The model department of america Patent Office in Washington is illuminated here and there with the original fashions of the very great innovations.
In one of many cabinets is to be seen Morse’s unique model of the telegraph instrument, common by his personal palms. The model could be very crudely made, nevertheless it evokes reverence within the visitor, and even a certain type of awe, when he pauses to think about what the telegraph has achieved for the advancement of the world, and what a sluggish universe this is able to e if we did not have telegraphic communication with our fellow beings on the planet over.
In another cupboard, inspiring the same type of reverence, and bringing ideas of the days when each bit of sewing on the earth was carried out by hand, is Elias Howe’s mannequin of the stitching machine. The customer unconsciously repeats to himself the phrases of the music of the shirt, “Stitch, Sew, Sew,” and thinks of the agony of that stitching in the days of Hood, when it was all achieved by hand.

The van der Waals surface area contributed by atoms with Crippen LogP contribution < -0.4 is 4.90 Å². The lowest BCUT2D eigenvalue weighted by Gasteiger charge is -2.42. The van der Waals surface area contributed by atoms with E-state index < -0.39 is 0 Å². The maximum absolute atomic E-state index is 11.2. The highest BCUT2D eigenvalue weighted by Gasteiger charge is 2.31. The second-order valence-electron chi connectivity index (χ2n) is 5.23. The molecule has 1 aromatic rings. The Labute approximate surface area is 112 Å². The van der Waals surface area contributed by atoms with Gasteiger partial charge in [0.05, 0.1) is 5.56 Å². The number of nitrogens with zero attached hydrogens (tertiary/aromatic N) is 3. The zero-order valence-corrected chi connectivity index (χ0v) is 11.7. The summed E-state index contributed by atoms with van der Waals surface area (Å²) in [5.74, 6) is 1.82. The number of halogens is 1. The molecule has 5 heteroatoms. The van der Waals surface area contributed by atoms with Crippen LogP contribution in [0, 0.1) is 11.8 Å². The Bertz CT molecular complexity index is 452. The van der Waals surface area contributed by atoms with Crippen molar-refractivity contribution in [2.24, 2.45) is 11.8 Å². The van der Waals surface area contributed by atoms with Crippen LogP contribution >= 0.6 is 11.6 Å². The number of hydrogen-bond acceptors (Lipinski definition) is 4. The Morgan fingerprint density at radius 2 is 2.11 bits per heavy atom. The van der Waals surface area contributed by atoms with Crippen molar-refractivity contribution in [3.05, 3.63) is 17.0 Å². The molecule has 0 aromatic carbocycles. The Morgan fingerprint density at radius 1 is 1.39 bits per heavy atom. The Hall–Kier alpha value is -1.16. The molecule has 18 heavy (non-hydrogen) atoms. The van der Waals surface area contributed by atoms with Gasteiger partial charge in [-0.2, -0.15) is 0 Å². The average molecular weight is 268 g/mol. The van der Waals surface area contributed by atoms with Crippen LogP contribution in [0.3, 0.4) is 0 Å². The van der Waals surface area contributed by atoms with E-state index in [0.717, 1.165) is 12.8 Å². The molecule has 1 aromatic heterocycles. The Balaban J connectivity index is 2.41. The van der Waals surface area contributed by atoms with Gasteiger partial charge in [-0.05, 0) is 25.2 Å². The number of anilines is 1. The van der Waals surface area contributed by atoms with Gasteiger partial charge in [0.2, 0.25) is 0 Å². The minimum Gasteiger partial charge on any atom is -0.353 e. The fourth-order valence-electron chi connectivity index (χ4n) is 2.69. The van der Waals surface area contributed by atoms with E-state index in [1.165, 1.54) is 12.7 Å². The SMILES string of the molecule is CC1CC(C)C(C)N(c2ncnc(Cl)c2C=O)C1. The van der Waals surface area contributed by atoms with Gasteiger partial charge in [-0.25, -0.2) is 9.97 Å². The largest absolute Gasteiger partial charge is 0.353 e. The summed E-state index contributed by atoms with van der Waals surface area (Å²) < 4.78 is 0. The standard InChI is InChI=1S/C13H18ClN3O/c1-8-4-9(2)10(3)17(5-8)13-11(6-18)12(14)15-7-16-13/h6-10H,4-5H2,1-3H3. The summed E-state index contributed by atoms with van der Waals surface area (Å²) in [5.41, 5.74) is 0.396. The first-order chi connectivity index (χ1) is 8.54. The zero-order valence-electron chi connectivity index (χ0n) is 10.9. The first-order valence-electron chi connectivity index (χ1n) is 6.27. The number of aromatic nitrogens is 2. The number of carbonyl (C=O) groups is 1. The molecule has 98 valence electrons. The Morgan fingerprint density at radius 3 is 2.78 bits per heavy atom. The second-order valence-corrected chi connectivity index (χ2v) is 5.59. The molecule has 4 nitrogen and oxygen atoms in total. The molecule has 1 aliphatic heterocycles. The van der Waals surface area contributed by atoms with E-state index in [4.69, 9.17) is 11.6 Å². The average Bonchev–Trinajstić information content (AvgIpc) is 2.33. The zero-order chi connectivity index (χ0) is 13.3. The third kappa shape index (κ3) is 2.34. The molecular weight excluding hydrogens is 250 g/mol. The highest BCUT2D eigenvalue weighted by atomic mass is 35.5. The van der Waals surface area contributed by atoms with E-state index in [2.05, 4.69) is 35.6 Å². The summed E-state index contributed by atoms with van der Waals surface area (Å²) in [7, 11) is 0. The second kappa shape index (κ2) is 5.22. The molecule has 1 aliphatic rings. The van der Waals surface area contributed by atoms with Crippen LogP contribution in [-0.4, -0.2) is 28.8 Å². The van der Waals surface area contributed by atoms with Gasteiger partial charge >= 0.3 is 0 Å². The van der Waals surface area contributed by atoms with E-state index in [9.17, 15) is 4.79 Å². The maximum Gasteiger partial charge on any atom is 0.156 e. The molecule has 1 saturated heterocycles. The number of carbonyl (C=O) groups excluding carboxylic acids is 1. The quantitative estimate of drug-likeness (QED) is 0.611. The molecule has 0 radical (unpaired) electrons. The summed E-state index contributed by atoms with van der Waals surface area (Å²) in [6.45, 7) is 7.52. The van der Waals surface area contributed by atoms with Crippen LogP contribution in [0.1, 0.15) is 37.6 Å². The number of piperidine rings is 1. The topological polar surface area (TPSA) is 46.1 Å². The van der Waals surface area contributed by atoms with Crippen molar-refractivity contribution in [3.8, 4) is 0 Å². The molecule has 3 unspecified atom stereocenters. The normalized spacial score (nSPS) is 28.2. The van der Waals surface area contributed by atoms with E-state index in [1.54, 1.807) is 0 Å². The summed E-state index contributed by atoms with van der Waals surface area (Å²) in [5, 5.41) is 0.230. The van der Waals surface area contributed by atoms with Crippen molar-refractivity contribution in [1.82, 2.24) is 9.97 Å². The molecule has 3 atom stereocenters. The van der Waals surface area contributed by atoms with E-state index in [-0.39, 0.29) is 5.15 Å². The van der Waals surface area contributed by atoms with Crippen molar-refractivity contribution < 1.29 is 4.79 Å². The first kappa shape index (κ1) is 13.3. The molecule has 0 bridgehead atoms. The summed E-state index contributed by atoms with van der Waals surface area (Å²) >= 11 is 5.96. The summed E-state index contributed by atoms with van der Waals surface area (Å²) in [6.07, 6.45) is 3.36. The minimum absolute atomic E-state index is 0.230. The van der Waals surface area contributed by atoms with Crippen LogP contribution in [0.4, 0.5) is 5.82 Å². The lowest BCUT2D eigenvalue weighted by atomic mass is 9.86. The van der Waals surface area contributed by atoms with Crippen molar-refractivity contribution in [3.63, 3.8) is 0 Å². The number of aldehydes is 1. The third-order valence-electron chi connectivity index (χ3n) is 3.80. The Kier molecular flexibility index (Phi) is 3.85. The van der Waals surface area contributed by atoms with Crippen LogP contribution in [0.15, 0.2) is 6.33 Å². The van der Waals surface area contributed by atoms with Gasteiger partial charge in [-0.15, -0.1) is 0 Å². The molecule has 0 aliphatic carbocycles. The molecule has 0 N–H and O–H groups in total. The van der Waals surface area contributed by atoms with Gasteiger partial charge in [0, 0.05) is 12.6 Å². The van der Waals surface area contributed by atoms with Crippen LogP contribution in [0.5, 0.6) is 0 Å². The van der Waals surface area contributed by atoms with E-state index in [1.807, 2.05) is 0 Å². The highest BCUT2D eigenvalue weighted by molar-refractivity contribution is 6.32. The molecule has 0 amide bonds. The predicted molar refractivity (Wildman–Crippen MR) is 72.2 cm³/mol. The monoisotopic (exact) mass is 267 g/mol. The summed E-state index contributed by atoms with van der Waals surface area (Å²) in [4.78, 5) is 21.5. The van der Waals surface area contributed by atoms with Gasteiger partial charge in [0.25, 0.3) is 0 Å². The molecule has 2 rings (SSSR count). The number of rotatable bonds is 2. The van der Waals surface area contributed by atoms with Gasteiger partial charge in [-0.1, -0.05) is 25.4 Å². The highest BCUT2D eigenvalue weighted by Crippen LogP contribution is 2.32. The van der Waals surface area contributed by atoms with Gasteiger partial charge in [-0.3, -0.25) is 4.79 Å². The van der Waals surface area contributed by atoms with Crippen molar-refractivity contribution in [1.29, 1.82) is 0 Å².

Howe’s first sewing machine is nearly as crude as Morse’s telegraph sounder, but in both instances the model operated exactly as described within the specifications, and the patents have been accordingly granted.
Not a whit less fascinating is the mannequin of the primary typewriter, the invention of R. T. P. Allen, a Kentuckian. It’s still more roughly made than models of the telegraph and stitching machine, however it proved to be fairly as necessary an invention.